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Much Ado About Diversity and Inclusion in Tech

Diversity and Inclusion, Diversity, Inclusion, Representation, Unrepresented, Underrepresented, Employment, Recruitment, Oscars, Awards,

Hollywood has always entertained us for years with the best of movie genres. Hence, it is not surprising that the Oscars is the most significant movie award in the world.
In 2015, the award faced one of its most daunting but avoidable challenges. The nomination for that year was overwhelmingly white! It was a total disregard for the African-Americans, Asians, Hispanic, and Latinos who are also dishing out great performances. 

A single tweet with the #OscarsSoWhite from April Reign urged people to speak up. The efforts of Reign did not gather any momentum, but it created much-needed awareness. Unfortunately, the same all-white nominations were repeated in 2016, and this broke the camel’s back. A-list actors and producers including  Jada Pinkett Smith, Will Smith, and Spike Lee decided to boycott the award for that year.

This prompted the Academy to announce an ambitious target to double the number of women and people of color in its membership by 2020. In its report card,  the Academy disclosed that it had exceeded the goals set in 2016, having doubled the number of female members from 1,446 to 3,179 and tripled their members of color from 554 to 1,787.

What happened pre-2015 in Hollywood has already taken hold of the tech industry. The difference is that there is a lot of buzz about diversity and inclusion. The queue of companies advocating and recognizing diversity and inclusion in the tech industry is now longer than the Tianjin Grand Bridge in China. This underpins the fact that more and more companies are ramping up their diversity and inclusion efforts.

Refinitiv, in the 2021 D&I top 100 reports, said that “In today’s volatile business reality, diversity and inclusion is more important than ever. Yet measurable progress in increasing workplace diversity and inclusion remains slow. The reasons why are as varied as the potential solutions. However, most can agree that diversity is good for business.”
It added that the industry with the highest D&I score is software and IT services, with the highest inclusion score.

Furthermore, Facebook CEO Mark Zuckerberg pledged to donate $10 million to support equality and safety for the Black community. In addition, Twitter’s Jack Dorsey promised $3 million to former NFL quarterback Colin Kaepernick’s Know Your Rights Camp, and Amazon pledged $10 million to support social justice and Black communities.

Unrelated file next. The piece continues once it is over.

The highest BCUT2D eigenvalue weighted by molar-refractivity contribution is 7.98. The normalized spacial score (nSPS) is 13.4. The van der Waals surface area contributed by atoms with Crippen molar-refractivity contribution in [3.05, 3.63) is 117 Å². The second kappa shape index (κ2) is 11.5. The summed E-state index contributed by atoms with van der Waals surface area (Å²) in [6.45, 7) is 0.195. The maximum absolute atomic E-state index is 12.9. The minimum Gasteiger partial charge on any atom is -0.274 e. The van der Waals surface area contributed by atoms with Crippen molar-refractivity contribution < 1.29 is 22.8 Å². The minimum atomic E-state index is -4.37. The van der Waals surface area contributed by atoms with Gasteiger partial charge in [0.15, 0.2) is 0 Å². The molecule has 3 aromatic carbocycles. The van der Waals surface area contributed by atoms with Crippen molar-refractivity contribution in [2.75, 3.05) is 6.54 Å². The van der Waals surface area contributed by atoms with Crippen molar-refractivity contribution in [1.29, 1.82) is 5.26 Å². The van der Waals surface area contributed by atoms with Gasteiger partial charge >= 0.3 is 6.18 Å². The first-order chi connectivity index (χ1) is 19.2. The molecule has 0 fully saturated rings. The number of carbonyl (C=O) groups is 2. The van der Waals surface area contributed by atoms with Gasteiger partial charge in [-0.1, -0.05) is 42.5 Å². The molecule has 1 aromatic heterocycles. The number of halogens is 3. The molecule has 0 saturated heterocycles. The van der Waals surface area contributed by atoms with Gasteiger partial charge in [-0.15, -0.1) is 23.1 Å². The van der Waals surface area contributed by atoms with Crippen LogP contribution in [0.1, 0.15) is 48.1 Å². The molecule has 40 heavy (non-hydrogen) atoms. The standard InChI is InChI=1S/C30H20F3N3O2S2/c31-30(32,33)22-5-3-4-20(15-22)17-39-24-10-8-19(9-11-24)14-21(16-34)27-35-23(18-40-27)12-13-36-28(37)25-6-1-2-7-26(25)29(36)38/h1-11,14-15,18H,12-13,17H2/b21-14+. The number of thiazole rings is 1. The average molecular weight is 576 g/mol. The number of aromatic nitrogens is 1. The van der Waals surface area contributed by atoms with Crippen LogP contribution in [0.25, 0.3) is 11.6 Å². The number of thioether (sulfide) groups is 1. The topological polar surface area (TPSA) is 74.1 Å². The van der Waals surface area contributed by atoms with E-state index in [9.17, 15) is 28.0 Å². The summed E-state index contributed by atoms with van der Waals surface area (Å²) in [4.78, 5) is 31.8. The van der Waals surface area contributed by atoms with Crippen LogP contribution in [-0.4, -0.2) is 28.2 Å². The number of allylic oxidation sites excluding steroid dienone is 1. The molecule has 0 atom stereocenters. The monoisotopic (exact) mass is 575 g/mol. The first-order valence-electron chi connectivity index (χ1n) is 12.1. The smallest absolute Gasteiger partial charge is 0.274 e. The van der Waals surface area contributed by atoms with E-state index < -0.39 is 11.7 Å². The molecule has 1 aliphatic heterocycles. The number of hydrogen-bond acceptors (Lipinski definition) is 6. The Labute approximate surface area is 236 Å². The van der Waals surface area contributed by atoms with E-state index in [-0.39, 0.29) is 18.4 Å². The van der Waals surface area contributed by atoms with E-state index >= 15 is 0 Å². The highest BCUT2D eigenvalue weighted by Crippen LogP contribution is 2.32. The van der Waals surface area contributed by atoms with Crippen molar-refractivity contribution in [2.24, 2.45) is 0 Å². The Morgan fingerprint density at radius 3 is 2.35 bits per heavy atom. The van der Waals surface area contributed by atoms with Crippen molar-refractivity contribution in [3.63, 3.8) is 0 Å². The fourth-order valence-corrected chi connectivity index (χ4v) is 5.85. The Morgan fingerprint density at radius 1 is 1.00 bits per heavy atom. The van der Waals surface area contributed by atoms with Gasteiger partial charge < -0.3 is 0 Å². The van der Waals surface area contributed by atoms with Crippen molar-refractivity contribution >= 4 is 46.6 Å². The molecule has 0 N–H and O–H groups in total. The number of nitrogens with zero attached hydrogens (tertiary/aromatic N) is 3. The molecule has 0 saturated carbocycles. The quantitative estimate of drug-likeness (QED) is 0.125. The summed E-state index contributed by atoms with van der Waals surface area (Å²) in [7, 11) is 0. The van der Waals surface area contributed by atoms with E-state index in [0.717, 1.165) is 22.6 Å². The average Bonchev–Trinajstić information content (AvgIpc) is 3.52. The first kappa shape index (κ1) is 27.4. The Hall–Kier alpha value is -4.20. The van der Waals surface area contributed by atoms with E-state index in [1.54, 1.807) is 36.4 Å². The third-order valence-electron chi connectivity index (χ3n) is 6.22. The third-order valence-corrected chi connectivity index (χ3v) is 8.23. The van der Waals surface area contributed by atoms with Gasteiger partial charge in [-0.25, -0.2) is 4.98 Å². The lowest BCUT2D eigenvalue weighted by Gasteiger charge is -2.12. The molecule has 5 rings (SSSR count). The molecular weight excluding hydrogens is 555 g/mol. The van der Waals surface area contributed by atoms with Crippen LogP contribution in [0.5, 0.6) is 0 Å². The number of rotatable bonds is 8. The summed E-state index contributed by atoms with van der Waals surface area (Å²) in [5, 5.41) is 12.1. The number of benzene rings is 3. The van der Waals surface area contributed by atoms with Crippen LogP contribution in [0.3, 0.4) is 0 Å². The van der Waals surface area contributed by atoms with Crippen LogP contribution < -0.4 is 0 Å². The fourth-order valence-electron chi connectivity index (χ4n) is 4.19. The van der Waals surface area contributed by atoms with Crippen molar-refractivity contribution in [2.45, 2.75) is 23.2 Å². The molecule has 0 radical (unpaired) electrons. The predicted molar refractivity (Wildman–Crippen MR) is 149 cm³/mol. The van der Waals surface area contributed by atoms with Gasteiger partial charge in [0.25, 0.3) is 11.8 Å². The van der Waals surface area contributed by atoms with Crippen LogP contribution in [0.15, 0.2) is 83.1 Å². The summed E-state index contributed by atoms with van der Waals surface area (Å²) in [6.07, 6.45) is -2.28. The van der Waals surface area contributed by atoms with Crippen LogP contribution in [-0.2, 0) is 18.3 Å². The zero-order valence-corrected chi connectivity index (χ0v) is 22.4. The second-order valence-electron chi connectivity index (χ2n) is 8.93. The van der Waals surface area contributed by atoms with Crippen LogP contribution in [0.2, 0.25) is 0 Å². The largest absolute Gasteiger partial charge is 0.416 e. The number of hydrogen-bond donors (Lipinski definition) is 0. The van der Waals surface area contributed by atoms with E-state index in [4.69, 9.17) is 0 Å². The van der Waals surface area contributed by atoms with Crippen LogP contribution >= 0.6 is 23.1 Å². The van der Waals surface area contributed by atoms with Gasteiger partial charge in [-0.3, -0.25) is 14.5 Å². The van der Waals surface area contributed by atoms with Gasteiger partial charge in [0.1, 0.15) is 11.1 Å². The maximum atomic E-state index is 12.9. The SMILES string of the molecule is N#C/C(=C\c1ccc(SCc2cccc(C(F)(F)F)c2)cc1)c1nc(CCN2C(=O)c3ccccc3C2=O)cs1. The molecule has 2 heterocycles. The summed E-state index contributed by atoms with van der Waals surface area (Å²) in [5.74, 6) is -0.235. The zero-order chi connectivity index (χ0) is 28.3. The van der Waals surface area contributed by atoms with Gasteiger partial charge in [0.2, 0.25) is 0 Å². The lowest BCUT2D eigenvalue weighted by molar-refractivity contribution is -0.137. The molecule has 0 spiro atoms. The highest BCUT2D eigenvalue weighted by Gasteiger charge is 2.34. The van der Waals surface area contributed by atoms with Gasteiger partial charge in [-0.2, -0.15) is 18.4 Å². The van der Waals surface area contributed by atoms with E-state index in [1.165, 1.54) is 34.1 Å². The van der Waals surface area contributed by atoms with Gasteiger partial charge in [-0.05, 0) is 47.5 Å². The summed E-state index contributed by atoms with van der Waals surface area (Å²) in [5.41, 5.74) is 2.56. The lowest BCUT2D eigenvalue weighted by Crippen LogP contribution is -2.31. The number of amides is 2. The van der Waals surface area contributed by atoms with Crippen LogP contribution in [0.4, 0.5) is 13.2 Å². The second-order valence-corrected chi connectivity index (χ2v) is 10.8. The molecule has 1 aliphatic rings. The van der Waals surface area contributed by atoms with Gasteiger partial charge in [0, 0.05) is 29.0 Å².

In addition, Google promised $12 million to civil rights groups; Apple CEO Tim Cook promised the company would make donations to several groups such as the Equal Justice Initiative and match employee donations. In comparison, Microsoft CEO Satya Nadella pledged $1.5 million to several social justice organizations, adding the company will be using its platform to “amplify” the voices of its Black workers.

Despite all the buzz and monetary pledges regarding setting up an inclusive culture via the employment of minorities and underrepresented groups, engaging more women, creating transparency in salary bands, and removing bias from job descriptions and recruitment process, a lot is happening that shows that very little progress has been made.

For example, a Facebook Artificial Intelligence (AI) tool identified Black men being shown in a video as “primates”. Facebook has apologized and disabled the tool and has also launched an investigation. Another saddening example is Coinbase, the cryptocurrency firm, which underpays women and black employees.
This kind of labeling and discrimination often happens in tech despite all the pledges and recognition for diversity and inclusion. Minorities and underrepresented groups, and women are the ones suffering the impact of diversity and inclusion. Perhaps, it is time for a #TechSoWhite reckoning.

Amidst the superficial efforts of the tech industry to promote diversity and inclusion, Zart Talent Foundation has taken on the initiative and responsibility to bridge the diversity and inclusion gap in the tech industry. 

Zart Academy, the edtech arm of Zarttalent, is training underserved people in IT skills that will enable them to compete in the global marketplace. Students between the ages of 15 and 22 are trained for six months in Cybersecurity, UI/UX design, software development, and Microsoft .Net.

With campuses in Nigeria, Nicaragua, and the Netherlands, we aim to create a rich diversity of tech experts that will contribute immensely to the advancement of the industry. 

Upon completing the training, they will be joining Zarttech for a one-year internship to gain work experience by working on projects, building their portfolio, and getting a soft-landing into the job market. It is noteworthy to add that 70% of admission into the Academy is reserved for women.

You can recruit highly skilled talents and senior IT experts from underrepresented groups by visiting Zart Recruit.  With them, you can join in bridging the current diversity and inclusion gap plaguing the tech industry. 


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